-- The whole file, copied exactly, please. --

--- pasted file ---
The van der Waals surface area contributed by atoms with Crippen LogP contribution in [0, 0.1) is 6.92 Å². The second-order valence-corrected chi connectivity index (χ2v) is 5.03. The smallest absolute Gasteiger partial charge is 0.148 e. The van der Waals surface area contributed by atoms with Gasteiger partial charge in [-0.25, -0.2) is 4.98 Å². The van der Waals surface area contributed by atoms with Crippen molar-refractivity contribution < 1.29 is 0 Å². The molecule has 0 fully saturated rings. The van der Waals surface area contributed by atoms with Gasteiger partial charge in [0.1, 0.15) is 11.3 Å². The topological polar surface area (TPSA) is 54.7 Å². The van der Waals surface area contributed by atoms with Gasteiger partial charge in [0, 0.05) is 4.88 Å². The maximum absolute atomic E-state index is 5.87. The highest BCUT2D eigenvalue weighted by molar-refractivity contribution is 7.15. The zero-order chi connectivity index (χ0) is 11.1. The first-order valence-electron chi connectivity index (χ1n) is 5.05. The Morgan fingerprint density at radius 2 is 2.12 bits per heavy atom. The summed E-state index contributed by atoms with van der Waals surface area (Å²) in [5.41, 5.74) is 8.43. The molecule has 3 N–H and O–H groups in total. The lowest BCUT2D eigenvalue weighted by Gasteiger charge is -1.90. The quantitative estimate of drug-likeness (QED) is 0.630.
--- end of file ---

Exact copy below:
The van der Waals surface area contributed by atoms with Crippen LogP contribution in [0, 0.1) is 6.92 Å². The second-order valence-corrected chi connectivity index (χ2v) is 5.03. The smallest absolute Gasteiger partial charge is 0.148 e. The van der Waals surface area contributed by atoms with Gasteiger partial charge in [-0.25, -0.2) is 4.98 Å². The van der Waals surface area contributed by atoms with Crippen molar-refractivity contribution < 1.29 is 0 Å². The molecule has 0 fully saturated rings. The van der Waals surface area contributed by atoms with Gasteiger partial charge in [0.1, 0.15) is 11.3 Å². The topological polar surface area (TPSA) is 54.7 Å². The van der Waals surface area contributed by atoms with Gasteiger partial charge in [0, 0.05) is 4.88 Å². The maximum absolute atomic E-state index is 5.87. The highest BCUT2D eigenvalue weighted by molar-refractivity contribution is 7.15. The zero-order chi connectivity index (χ0) is 11.1. The first-order valence-electron chi connectivity index (χ1n) is 5.05. The Morgan fingerprint density at radius 2 is 2.12 bits per heavy atom. The summed E-state index contributed by atoms with van der Waals surface area (Å²) in [5.41, 5.74) is 8.43. The molecule has 3 N–H and O–H groups in total. The lowest BCUT2D eigenvalue weighted by Gasteiger charge is -1.90. The quantitative estimate of drug-likeness (QED) is 0.630.